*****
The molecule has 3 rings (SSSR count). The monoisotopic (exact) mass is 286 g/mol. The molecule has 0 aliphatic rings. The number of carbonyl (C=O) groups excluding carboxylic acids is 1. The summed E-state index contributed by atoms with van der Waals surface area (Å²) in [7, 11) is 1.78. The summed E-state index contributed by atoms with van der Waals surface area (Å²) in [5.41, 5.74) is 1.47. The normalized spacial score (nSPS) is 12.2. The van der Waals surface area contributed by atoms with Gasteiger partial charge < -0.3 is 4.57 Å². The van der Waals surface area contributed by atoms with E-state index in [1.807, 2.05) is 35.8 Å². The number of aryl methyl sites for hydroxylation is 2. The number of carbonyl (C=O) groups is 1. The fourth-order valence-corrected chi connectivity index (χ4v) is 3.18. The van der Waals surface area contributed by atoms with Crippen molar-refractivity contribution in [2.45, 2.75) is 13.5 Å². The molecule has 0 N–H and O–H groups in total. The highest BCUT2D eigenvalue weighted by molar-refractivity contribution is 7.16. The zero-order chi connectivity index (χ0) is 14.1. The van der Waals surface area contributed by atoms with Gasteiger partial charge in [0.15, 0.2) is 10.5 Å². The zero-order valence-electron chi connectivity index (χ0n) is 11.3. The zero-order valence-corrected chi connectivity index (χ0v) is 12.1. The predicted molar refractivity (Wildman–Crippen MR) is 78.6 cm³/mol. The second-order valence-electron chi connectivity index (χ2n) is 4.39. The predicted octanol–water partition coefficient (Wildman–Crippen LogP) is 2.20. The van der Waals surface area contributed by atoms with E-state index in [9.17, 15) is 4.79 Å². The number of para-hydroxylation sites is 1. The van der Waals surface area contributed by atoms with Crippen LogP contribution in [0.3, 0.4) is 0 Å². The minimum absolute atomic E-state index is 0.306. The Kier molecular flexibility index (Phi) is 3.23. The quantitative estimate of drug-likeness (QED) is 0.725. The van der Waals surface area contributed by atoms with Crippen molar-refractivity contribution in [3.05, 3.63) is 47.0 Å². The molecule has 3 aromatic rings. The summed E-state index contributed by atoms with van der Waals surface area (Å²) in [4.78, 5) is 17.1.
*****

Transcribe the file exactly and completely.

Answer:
The molecule has 3 rings (SSSR count). The monoisotopic (exact) mass is 286 g/mol. The molecule has 0 aliphatic rings. The number of carbonyl (C=O) groups excluding carboxylic acids is 1. The summed E-state index contributed by atoms with van der Waals surface area (Å²) in [7, 11) is 1.78. The summed E-state index contributed by atoms with van der Waals surface area (Å²) in [5.41, 5.74) is 1.47. The normalized spacial score (nSPS) is 12.2. The van der Waals surface area contributed by atoms with Gasteiger partial charge < -0.3 is 4.57 Å². The van der Waals surface area contributed by atoms with E-state index in [1.807, 2.05) is 35.8 Å². The number of aryl methyl sites for hydroxylation is 2. The number of carbonyl (C=O) groups is 1. The fourth-order valence-corrected chi connectivity index (χ4v) is 3.18. The van der Waals surface area contributed by atoms with Crippen molar-refractivity contribution in [2.45, 2.75) is 13.5 Å². The molecule has 0 N–H and O–H groups in total. The highest BCUT2D eigenvalue weighted by molar-refractivity contribution is 7.16. The zero-order chi connectivity index (χ0) is 14.1. The van der Waals surface area contributed by atoms with Gasteiger partial charge in [0.15, 0.2) is 10.5 Å². The zero-order valence-electron chi connectivity index (χ0n) is 11.3. The zero-order valence-corrected chi connectivity index (χ0v) is 12.1. The predicted molar refractivity (Wildman–Crippen MR) is 78.6 cm³/mol. The second-order valence-electron chi connectivity index (χ2n) is 4.39. The predicted octanol–water partition coefficient (Wildman–Crippen LogP) is 2.20. The van der Waals surface area contributed by atoms with E-state index in [9.17, 15) is 4.79 Å². The number of para-hydroxylation sites is 1. The van der Waals surface area contributed by atoms with Crippen LogP contribution in [0.3, 0.4) is 0 Å². The minimum absolute atomic E-state index is 0.306. The Kier molecular flexibility index (Phi) is 3.23. The quantitative estimate of drug-likeness (QED) is 0.725. The van der Waals surface area contributed by atoms with Crippen molar-refractivity contribution in [3.05, 3.63) is 47.0 Å². The molecule has 3 aromatic rings. The summed E-state index contributed by atoms with van der Waals surface area (Å²) in [4.78, 5) is 17.1.